Whether or not you prefer exclusiveness or openness can not only change with time, but with encounters, as well. As stated above, I have broken up with my boyfriend of seven years because, one fine Sunday in spring, he revealed to me that he did not like the monogamous lifestyle, that he did not understand why I "demanded" we live it, and that he sees no problem, not only with having sex with others, but even with falling in love with others. He did not come right out and say it, but what he was trying to do was to get me to invite him to go suck other penises. Pardon the crudeness. But the most important thing is: he impressed upon me that he was unhappy with the way things were. I, on the other hand, knew that I would be unhappy if I gave in to his change of tune which, to me, was very sudden and unexpected (may I remind you: seven years). I also knew that he was financially and emotionally dependent upon me, and that likely wouldn't have changed very soon; thus, I had to imagine that my prospective future with him would have looked something like this: I would have continued to make sure that he had a roof over his head and food on his table and money to occasionally go out and have a few drinks, while he would have spent a number of nights under someone else's roof, eaten someone else's food, and spent his nights out flirting with other men and ending up in their beds; while I was out working a regular job to get our bills paid, he would have whiled away his days off with other dudes and their genitals; while I was in bed sleeping, tired from another day of work and of writing my way towards my greatest goal and dream - that of making work and writing one and the same thing - he would have been in another bed, enjoying the sexual abilities of a stranger.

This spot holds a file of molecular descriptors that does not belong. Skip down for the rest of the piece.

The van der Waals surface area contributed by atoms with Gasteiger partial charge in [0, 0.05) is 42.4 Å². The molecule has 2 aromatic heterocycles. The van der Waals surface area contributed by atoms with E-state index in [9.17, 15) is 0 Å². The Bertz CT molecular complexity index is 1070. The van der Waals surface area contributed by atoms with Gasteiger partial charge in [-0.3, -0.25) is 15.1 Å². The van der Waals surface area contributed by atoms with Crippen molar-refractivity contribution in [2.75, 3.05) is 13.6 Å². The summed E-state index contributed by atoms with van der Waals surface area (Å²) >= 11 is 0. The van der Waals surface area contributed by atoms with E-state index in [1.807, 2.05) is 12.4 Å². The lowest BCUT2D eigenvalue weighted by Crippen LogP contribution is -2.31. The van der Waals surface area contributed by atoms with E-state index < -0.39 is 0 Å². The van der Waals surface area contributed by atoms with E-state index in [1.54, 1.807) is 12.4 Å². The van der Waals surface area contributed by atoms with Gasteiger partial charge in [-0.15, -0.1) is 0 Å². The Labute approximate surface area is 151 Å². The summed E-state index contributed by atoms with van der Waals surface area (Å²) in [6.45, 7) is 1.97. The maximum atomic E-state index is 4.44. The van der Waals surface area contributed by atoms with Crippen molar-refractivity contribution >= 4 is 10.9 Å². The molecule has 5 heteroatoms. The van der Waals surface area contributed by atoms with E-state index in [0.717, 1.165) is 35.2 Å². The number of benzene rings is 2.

I will be the first to admit that this outlook of mine was tainted by hurt, anger, fear, and misunderstanding, and might have had nothing to do with what my ex's and my life together would have looked like, had I decided differently. But knowing that this is what I anticipated, can you blame me for breaking up with him? Should I seriously be called conservative, old-fashioned, and narrowminded, or even an irrationally jealous, controlling type, for ending this relationship? I honestly don't think so.